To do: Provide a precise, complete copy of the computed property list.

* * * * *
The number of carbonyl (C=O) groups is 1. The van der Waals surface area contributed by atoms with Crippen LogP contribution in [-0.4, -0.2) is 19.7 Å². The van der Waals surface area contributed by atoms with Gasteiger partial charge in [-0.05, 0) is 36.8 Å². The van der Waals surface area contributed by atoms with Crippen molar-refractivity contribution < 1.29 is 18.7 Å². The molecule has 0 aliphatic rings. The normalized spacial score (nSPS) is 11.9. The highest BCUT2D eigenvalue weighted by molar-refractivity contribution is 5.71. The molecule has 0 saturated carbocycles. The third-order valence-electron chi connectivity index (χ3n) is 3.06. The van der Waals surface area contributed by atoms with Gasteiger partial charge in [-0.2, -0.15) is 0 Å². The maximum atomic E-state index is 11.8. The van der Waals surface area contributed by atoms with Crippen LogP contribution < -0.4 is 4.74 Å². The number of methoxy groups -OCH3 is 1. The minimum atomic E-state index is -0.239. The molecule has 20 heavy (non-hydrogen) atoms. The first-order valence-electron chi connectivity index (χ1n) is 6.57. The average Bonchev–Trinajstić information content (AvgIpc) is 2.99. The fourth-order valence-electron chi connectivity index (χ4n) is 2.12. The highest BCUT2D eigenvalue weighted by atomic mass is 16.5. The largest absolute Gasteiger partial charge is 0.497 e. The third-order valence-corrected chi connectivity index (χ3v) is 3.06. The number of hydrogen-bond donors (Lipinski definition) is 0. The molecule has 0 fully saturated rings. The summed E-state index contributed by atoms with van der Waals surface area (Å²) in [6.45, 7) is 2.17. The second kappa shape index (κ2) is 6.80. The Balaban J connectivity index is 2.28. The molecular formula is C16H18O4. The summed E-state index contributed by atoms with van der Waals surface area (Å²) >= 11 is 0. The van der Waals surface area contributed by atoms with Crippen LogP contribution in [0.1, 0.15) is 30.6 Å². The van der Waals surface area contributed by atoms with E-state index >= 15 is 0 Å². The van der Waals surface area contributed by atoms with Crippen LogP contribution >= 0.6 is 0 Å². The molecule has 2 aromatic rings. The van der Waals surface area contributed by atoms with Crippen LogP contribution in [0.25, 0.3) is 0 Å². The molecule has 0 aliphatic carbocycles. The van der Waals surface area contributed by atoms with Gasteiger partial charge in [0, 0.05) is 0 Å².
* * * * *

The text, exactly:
The number of carbonyl (C=O) groups is 1. The van der Waals surface area contributed by atoms with Crippen LogP contribution in [-0.4, -0.2) is 19.7 Å². The van der Waals surface area contributed by atoms with Gasteiger partial charge in [-0.05, 0) is 36.8 Å². The van der Waals surface area contributed by atoms with Crippen molar-refractivity contribution < 1.29 is 18.7 Å². The molecule has 0 aliphatic rings. The normalized spacial score (nSPS) is 11.9. The highest BCUT2D eigenvalue weighted by molar-refractivity contribution is 5.71. The molecule has 0 saturated carbocycles. The third-order valence-electron chi connectivity index (χ3n) is 3.06. The van der Waals surface area contributed by atoms with Gasteiger partial charge in [-0.2, -0.15) is 0 Å². The maximum atomic E-state index is 11.8. The van der Waals surface area contributed by atoms with Crippen LogP contribution < -0.4 is 4.74 Å². The number of methoxy groups -OCH3 is 1. The minimum atomic E-state index is -0.239. The molecule has 20 heavy (non-hydrogen) atoms. The first-order valence-electron chi connectivity index (χ1n) is 6.57. The average Bonchev–Trinajstić information content (AvgIpc) is 2.99. The fourth-order valence-electron chi connectivity index (χ4n) is 2.12. The highest BCUT2D eigenvalue weighted by atomic mass is 16.5. The largest absolute Gasteiger partial charge is 0.497 e. The third-order valence-corrected chi connectivity index (χ3v) is 3.06. The number of hydrogen-bond donors (Lipinski definition) is 0. The molecule has 0 fully saturated rings. The summed E-state index contributed by atoms with van der Waals surface area (Å²) in [6.45, 7) is 2.17. The second kappa shape index (κ2) is 6.80. The Balaban J connectivity index is 2.28. The molecular formula is C16H18O4. The summed E-state index contributed by atoms with van der Waals surface area (Å²) >= 11 is 0. The van der Waals surface area contributed by atoms with Crippen LogP contribution in [0.1, 0.15) is 30.6 Å². The van der Waals surface area contributed by atoms with E-state index >= 15 is 0 Å². The van der Waals surface area contributed by atoms with Crippen LogP contribution >= 0.6 is 0 Å². The molecule has 2 aromatic rings. The van der Waals surface area contributed by atoms with Crippen LogP contribution in [0.25, 0.3) is 0 Å². The molecule has 0 aliphatic carbocycles. The van der Waals surface area contributed by atoms with Gasteiger partial charge in [0, 0.05) is 0 Å².